Seta Field, a Nigerian market data processing company that develops artificially intelligent tools for calculating brand share-of-shelf attempted to solve the problem in 2019. They contacted some retailers and distributors and analyzed their customers' payment histories. They discovered a pattern and, after additional research, concluded that retailers who consistently repaid credit bore similar characteristics.

Seta Field incorporated this into an algorithm and other critical rating criteria, resulting in one of the first credit risk ratings that was not based on banking history. Seta Field conducted a Pilot in Abeokuta based on its findings, offering working capital to 100 retailers via a consumer goods distributor. It had fewer than a dozen late payments and no bad debts during the four-month pilot period.

Seta Field is even more confident in its credit scoring algorithm today, assisting distributors across the country in offering credit in more intelligent ways. Seta Field began incorporating available bank and credit bureau records into its algorithm in 2021 and has recently begun experimenting with novel methods of analyzing phone and social media activity to better understand customer repayment behaviour. However, Seta is not the first company to make this attempt.

In 2014, Tienda Pago, a Latin American fintech company, began offering working capital solutions to fast-moving consumer goods (FMCG) traders. They created a mobile-based platform focused on distribution finance to resolve credit and payment issues in the FMCG retail sector.

Like their African counterparts, Latin American traders frequently lack the cash necessary to pay distributors for goods, forcing them to purchase limited inventory. It limits the trader's potential sales and forces him to place smaller, more frequent orders. Tienda Pago's primary product offering is a credit line that enables small merchants to purchase inventory on credit and pay for it upon delivery.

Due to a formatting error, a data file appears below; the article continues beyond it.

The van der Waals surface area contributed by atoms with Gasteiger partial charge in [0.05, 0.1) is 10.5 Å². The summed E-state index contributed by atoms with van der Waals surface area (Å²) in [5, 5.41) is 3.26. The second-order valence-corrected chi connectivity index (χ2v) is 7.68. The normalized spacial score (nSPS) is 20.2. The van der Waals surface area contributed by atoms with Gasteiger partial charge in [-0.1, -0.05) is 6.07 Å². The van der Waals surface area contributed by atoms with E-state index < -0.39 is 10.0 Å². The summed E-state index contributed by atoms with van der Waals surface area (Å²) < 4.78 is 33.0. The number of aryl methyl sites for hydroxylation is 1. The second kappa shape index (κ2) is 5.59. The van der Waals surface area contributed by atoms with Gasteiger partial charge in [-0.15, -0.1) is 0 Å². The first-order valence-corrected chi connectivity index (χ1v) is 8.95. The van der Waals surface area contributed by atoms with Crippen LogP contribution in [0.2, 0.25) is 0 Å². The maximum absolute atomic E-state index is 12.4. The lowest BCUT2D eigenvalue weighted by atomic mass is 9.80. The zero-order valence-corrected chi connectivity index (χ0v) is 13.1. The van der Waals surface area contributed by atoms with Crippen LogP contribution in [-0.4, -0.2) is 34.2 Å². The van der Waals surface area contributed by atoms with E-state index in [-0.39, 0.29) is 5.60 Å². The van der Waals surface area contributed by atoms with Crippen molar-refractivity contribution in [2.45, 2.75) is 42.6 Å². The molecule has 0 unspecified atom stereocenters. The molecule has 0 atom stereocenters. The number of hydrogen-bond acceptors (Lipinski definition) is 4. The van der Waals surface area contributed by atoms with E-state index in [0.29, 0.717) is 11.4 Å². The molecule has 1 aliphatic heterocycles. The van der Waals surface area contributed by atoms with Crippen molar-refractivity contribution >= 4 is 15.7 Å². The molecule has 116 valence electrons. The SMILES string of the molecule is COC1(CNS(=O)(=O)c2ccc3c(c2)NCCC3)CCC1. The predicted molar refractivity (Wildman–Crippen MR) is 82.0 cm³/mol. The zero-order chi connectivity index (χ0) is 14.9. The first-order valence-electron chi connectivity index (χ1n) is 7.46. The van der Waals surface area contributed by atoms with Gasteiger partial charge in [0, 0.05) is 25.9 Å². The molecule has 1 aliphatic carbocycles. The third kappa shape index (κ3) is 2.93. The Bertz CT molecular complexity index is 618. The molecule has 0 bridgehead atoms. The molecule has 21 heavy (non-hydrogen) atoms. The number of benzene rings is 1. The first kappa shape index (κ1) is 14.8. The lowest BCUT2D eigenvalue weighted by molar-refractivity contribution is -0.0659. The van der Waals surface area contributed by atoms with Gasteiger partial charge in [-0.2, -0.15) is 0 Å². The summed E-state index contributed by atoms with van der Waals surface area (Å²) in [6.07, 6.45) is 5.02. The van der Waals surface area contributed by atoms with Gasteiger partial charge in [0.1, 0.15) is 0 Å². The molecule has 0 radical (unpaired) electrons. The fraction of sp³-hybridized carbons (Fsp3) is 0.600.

Both Seta Field and Tienda Pago reaffirm the possibility of meeting the credit needs of traders in developing countries. Additionally, the hope is that their studies will inspire additional financial institutions to focus on the consumer goods payment space. This is not an empty hope.

Carbon, a Nigerian fintech that has been providing credit to Nigerian consumers for nearly a decade, shifted its focus in 2021 to the credit needs of roadside consumer goods retailers. In collaboration with multinational FMCG companies and their distributors, the Nigerian fintech is offering these retailers a 10-week cash advance at a rate of 6.25 percent.

Carbon, founded by Chijioke and Ngozi Dozie, offers one of the best financing options for retailers and, like Tienda Pago, does not require banking history or guarantors. Like Seta Field's, Carbon's model is brilliant in that it does not attempt to alter existing route-to-market and distributor operations. Despite its enormous disruptive potential, it integrates seamlessly with existing distributor operations.

Despite this, it appears as though Carbon is willing to take significant risk, as current requirements for retailers to obtain working capital indicate a little emphasis on minimizing repayment defaults. Neither are there any discussions about the most efficient way to choose which retailers to lend to.

Another company that impacts Nigerian retail payment behaviour is Trade Depot, which launched in 2016 to enable factory-to-retail distribution for consumer goods companies. The company has relied on a holistic approach to credit provision, opting to integrate its offers into pre-existing distribution networks.

They are responsible for the physical distribution of products while also providing the necessary credit. 


Regulations against defaulters & the future of the retail space

While insurance for fire and theft is available to these traders in need of capital, there is still condition and character. What happens when a retailer refuses to repay a loan vehemently? What is the maximum recourse that credit lenders have?

In 2020, through the Central Bank, the Nigerian federal government implemented the Global Standing Instruction, ensuring that a retailer in one bank can be used to repay loans taken in other banks. While this is a game-changer, most banks and a few retailers can still game the system as of March 2021.

Despite these efforts and lofty ambitions on the part of these businesses, the need persists. Around a million Nigerian retailers require additional credit, and distributors' capacity to manage or extend credit to them continues to dwindle. Why has this need remained unsatisfied for so long? The lengthy response is spread throughout this article, but the short answer is a lack of sufficient data.

This problem, it is predicted, is on the verge of extinction. Numerous data collection firms are sprouting up to facilitate data collection in the consumer goods sector. Distributors have amassed nearly a decade's worth of sales and payment records, and finally, even the smallest roadside retailer is on the verge of digitization.